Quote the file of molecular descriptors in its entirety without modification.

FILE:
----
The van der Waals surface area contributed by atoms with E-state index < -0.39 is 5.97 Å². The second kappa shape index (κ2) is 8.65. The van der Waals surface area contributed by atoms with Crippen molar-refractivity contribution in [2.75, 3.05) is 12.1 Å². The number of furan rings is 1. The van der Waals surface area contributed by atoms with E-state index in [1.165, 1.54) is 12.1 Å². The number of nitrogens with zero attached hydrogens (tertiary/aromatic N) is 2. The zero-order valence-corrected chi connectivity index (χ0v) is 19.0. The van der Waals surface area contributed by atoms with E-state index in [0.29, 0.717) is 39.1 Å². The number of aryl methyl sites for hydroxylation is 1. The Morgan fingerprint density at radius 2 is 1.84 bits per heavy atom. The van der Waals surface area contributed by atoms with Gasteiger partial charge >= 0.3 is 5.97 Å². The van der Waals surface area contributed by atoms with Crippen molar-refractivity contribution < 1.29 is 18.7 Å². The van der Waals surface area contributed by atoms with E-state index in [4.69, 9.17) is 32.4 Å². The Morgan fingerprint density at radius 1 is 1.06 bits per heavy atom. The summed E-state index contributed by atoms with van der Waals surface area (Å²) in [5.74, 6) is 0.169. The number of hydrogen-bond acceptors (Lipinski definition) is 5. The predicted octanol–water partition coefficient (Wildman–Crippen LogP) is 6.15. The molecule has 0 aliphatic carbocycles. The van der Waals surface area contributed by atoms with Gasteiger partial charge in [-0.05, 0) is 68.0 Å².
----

The van der Waals surface area contributed by atoms with E-state index < -0.39 is 5.97 Å². The second kappa shape index (κ2) is 8.65. The van der Waals surface area contributed by atoms with Crippen molar-refractivity contribution in [2.75, 3.05) is 12.1 Å². The number of furan rings is 1. The van der Waals surface area contributed by atoms with E-state index in [1.165, 1.54) is 12.1 Å². The number of nitrogens with zero attached hydrogens (tertiary/aromatic N) is 2. The zero-order valence-corrected chi connectivity index (χ0v) is 19.0. The van der Waals surface area contributed by atoms with E-state index in [0.29, 0.717) is 39.1 Å². The number of aryl methyl sites for hydroxylation is 1. The Morgan fingerprint density at radius 2 is 1.84 bits per heavy atom. The van der Waals surface area contributed by atoms with Gasteiger partial charge >= 0.3 is 5.97 Å². The van der Waals surface area contributed by atoms with Crippen molar-refractivity contribution < 1.29 is 18.7 Å². The van der Waals surface area contributed by atoms with E-state index in [4.69, 9.17) is 32.4 Å². The Morgan fingerprint density at radius 1 is 1.06 bits per heavy atom. The summed E-state index contributed by atoms with van der Waals surface area (Å²) in [5.74, 6) is 0.169. The number of hydrogen-bond acceptors (Lipinski definition) is 5. The predicted octanol–water partition coefficient (Wildman–Crippen LogP) is 6.15. The molecule has 0 aliphatic carbocycles. The van der Waals surface area contributed by atoms with Gasteiger partial charge in [-0.05, 0) is 68.0 Å².